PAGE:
When David Henson’s son wanted to join the Boy Scouts, it made him incredibly uneasy. Wanting to fulfill his son’s wishes, Henson said yes, but every meeting, every camp-out and every troop activity “would tear me up,” he said.

Around this time, Henson experienced a psychological breakdown, which a new lawsuit said was tied to his own traumatic time in the Boy Scouts.

Henson alleges that when he was a Boy Scout in Texas, he was molested by an assistant Scout leader for about five years, beginning in 1991, when he was 11 years old. Henson is now one of eight plaintiffs joining a lawsuit against the Boy Scouts of America that their lawyers say could open the door to even more legal action against a century-old organization that faces numerous abuse lawsuits, declining membership and an identity crisis about what it means to be a Scout today.

The Boy Scouts did not directly address the suit but said in a statement that the organization cares “deeply about all victims of child abuse and sincerely apologize[s] to anyone who was harmed during their time in Scouting,” and encouraged Scouts to report any known or suspected abuse.

The complaint, which alleges that the Boy Scouts of America neglected to protect Scouts from sexual predators and concealed the issue of abuse from their members, Congress and the public, was filed Monday in D.C. federal court. The plaintiffs are represented by a group of lawyers known as Abused in Scouting, which has gathered allegations from hundreds of men who say they were sexually abused during their time in the Boy Scouts.

The lawsuit argues that because the Boy Scouts were founded and incorporated in Washington more than a century ago and their congressional charter establishes the District as their domicile, victims from around the country can sue the organization in the capital under the statute-of-limitation reforms the District implemented last year.

In May, Washington opened a two-year legal window for victims who were abused as minors and adults to bring claims that had previously been barred. It also eliminated the statute of limitations for bringing criminal charges against sexual abusers, and extended the civil statute of limitations to 40 years of age if a victim was 35 or younger when the abuse occurred.

All eight victims named in Monday’s lawsuit are younger than 40.

But the Boy Scouts are currently headquartered in Texas, and all the plaintiffs live outside the District, which could make it difficult for the lawsuit’s novel claim to succeed.

“They would have to convince a court that somehow, although the act occurred outside of D.C., that the corporation is responsible for that act in D.C. And that may be a tough road to hoe,” said Washington-based attorney Joseph Cammarata, who has represented women like Paula Jones and several of Bill Cosby’s accusers in sexual assault cases. Sexual abuse cases are typically brought in the location where the assault occurred, Cammarata said.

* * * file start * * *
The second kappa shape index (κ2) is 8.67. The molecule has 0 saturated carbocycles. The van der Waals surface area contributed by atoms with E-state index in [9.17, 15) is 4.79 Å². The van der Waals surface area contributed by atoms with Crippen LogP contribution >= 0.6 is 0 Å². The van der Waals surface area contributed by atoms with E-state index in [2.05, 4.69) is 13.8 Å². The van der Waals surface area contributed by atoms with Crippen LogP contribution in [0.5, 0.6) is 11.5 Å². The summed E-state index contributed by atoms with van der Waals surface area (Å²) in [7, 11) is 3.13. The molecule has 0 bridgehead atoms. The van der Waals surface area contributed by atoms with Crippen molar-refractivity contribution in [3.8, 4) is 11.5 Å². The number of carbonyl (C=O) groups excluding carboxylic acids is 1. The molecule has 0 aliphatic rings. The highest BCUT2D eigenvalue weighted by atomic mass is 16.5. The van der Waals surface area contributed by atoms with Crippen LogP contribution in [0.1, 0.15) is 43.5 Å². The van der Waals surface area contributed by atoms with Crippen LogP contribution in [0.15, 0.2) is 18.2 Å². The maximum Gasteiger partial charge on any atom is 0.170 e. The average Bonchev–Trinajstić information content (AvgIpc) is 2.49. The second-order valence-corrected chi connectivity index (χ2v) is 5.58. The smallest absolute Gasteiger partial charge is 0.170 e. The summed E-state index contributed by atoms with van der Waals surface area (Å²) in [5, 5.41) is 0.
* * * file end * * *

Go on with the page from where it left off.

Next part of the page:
Although 24 jurisdictions, including the District, New York and New Jersey, implemented statute-of-limitations reforms for sexual abuse victims in 2019, in many jurisdictions, no recourse exists for people who allege that they were abused decades ago.

The complaint filed Monday argues that “plaintiffs should not be denied a remedy by the happenstance that they were abused as a child by a BSA scout leader in a state without a window statute.” It adds that by allowing the lawsuit to move forward, the court could “remedy the clear injustice that would result from Plaintiffs having no redress simply because of where they were abused as a child."

The plaintiffs are also seeking damages for the mental, physical and emotional injuries they say resulted from the abuse.

Their names have been withheld to maintain their privacy, but Henson allowed The Washington Post to use his name along with his story.

Now a 39-year-old naval officer living in Hawaii with his wife and four children, Henson said he has worked for years to overcome depression, alcohol abuse, trust issues and other challenges that he believes stem from the assaults.

“I’d like to help other men come out of the darkness, come out of those pits of despair, to come into the light, to make themselves known and then really start working on their recovery,” he said.

After six months, Henson’s son changed his mind about the Scouts. He was flat-footed, and an arduous hike was the final straw. He didn’t want to be a Boy Scout anymore. Henson was relieved.

“I said okay,” Henson said. “And we threw all of his Boy Scout stuff away.”